Eco-Friendly Florals: Dried vs Fresh?

Flowers are a love language spoken by many. From a fresh bunch of spring daffodils to a bouquet of romantic roses, being given flowers will forever remain a sentimental and thoughtful gift for all. Over the past pandemic years, flowers replaced hugs for loved ones afar. Whether they were freshly picked from the garden or brought from the local florist and delivered through letterboxes or gifted at a safe distance, flowers became acts of love and self-care. And when taking a scroll on any Pinterest or Instagram feed, flowers are having their day and never more so when it comes to dried flowers.

Dried flowers stepped onto the scene a few years ago on the pages of fashion magazines and have become popular alternatives for wedding bouquets and have become an essential prop for influencers. With the rise of dried flowers in our homes, the latest debate circling the floral market is whether our obsession for fragranced fresh blooms is the most sustainable way to spend our pennies.

The floral market has also undergone difficult times over the past few years. During the pandemic and Brexit, fresh flowers skyrocketed in price. The majority of flowers sold in the UK are imported from the EU and many are grown as far as Costa Rica, Ecuador and Ethiopia. The introduction of Brexit meant that The Fresh Product Consortium estimates that the new customs rules and tariffs will add £100 million to the cost of importing fresh flowers to the UK, increasing prices for customers. With prices rising and consumers conscious of their environmental impacts, dried flowers have bloomed and have become the hot topic of floral arranging.

Dried Flowers

The benefits of dried flowers

The art of drying flowers can date back to ancient times and across different cultures. One of the most notable references was Victorian women pressing flowers between pages of books. Now, from independent sellers to giant retailers stocking dried flowers, they are having a renaissance and are beautifully decorating our homes.

These flowers are full proof. They don’t require light or water and are maintenance-free, so it’s no wonder we’ve all taken to love these quirky alternatives to fresh blooms. Not only are dried flowers fuss-free they are also better for the environment.

Freshly cut flowers are often grown abroad and are transported by plane in temperature-controlled conditions. Unless you are shopping locally, traditional bouquets are sourced internationally. Dried flowers do not require the same process of travel and emissions and last a lot longer than fresh. Preserved flowers can last months or even years when properly cared for and offer a more eco-conscious alternative to single-use fresh blooms.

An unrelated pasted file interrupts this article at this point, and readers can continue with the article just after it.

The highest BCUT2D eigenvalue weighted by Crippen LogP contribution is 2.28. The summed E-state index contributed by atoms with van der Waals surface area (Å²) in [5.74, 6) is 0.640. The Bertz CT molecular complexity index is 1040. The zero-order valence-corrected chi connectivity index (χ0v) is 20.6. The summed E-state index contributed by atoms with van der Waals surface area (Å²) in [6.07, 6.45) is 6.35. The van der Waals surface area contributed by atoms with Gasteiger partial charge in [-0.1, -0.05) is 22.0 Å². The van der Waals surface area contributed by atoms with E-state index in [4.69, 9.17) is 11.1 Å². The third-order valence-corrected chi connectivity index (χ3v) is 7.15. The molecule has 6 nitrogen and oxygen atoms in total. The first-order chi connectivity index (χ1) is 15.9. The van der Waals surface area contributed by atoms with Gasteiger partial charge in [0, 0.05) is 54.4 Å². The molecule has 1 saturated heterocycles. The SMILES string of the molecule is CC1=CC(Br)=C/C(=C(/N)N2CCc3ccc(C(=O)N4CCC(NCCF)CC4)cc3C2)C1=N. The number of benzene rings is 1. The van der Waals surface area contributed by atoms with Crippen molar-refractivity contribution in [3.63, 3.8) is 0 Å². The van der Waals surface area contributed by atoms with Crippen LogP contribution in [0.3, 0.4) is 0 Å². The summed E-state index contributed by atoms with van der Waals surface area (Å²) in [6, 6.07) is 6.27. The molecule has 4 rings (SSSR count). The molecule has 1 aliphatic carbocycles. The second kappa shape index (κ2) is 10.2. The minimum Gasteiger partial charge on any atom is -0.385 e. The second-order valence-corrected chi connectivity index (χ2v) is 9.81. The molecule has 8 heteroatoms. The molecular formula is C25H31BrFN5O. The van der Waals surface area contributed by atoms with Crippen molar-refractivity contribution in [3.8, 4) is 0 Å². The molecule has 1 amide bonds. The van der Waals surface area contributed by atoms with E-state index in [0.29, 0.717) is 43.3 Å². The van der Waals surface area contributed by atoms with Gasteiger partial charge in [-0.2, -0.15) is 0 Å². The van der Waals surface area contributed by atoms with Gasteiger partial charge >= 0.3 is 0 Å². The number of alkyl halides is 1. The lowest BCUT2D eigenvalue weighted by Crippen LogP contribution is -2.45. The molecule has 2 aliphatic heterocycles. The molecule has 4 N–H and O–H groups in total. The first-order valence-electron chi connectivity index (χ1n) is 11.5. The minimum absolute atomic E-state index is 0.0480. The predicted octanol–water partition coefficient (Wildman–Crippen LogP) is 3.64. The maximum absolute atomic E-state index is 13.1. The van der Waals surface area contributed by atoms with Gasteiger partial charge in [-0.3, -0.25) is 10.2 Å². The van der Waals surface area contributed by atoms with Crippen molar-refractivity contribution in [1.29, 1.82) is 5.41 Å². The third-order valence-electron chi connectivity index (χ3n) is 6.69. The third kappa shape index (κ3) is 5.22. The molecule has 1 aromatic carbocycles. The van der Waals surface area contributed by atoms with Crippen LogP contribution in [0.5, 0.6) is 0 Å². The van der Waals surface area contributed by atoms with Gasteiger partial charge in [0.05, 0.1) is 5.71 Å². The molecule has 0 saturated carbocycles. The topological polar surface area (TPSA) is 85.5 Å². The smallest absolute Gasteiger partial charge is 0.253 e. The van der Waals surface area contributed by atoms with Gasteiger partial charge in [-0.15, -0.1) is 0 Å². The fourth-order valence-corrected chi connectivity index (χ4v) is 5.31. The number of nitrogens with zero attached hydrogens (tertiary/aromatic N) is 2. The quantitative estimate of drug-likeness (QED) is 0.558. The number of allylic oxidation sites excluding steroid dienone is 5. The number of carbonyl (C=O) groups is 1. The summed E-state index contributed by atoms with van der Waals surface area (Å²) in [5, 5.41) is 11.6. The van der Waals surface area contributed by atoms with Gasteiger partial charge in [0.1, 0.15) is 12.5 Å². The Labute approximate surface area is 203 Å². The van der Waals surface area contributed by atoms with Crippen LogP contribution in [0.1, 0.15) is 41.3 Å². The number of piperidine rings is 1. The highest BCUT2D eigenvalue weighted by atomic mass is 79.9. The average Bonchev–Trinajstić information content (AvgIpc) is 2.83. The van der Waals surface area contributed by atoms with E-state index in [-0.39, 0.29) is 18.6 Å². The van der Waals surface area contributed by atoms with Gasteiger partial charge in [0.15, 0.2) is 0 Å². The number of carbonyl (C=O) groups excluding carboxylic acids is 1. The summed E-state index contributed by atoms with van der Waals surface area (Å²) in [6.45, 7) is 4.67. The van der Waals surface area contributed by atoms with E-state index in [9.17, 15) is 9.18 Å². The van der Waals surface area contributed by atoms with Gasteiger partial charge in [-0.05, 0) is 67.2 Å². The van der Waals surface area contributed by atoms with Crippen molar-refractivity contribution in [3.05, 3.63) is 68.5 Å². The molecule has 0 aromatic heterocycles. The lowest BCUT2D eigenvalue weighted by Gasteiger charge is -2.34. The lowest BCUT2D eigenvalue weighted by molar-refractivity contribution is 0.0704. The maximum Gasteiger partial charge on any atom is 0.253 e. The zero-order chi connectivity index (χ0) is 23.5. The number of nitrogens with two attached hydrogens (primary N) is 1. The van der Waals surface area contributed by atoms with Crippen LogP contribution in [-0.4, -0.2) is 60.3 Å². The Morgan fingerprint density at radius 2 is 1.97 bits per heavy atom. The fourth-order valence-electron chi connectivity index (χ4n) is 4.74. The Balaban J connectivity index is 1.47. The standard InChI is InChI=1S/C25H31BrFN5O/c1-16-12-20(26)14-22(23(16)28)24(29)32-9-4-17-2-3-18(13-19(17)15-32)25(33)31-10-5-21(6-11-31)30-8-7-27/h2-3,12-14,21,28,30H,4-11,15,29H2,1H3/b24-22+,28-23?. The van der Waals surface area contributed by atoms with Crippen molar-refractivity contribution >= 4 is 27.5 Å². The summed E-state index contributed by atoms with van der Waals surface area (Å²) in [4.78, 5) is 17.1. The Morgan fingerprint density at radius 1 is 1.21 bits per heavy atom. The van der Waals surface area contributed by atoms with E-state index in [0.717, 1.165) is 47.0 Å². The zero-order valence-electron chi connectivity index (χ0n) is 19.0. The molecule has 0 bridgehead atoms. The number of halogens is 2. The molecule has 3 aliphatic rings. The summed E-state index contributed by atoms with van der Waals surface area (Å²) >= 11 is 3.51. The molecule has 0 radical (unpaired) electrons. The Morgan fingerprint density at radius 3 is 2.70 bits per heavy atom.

Dried flowers can also be more budget-friendly. Not only are you not replacing them every week, but they can also be lower in price and finding beautifully preserved dried flowers are easy to come by. Whether they are now stocked at your local florist or independent boutique, you can also find dried flowers on Etsy and other independent platforms such as Bristol-based Rose & Co Floral Studio. Supporting local and independent stores is another great way to ensure your flowers are as green as can be.

How to dry your own bouquet

Here are a few quick tips on how to preserve your beautiful fresh blooms so they can last all year round.

  1. Hang your flowers out to dry – one of the simplest methods is to tie the base of your bunches of flowers at the stem and hang the flowers upside down in a cool, dry place for a minimum of two weeks. This trick works best for flowers such as roses, hydrangeas and lavender
  2. Drying flowers in the vase – This method allows you to enjoy your bouquet for as long as possible. Change the water regularly to avoid flowers drooping and trim the ends to keep them fresh and let them dry out naturally.

Although there are many eco-friendly benefits to dried flowers, it doesn’t mean one size fits all. Fresh flowers have the allure of a beautiful and irresistible fragrance that can fill your home. Growing flowers in your garden or allotments is a great way to still be able to gift beautifully fresh blooms without the travel miles – we don’t think stomping down your garden path in muddy boots counts. This hobby not only reconnects you to the earth and is great for health and wellbeing, but it means your next bunch of flowers are as sustainable and eco-friendly as possible.

We love having a touch of nature brought into our homes, so whether you choose fresh or dried flowers, make sure you are as eco-conscious as possible and choose local, independent or homegrown.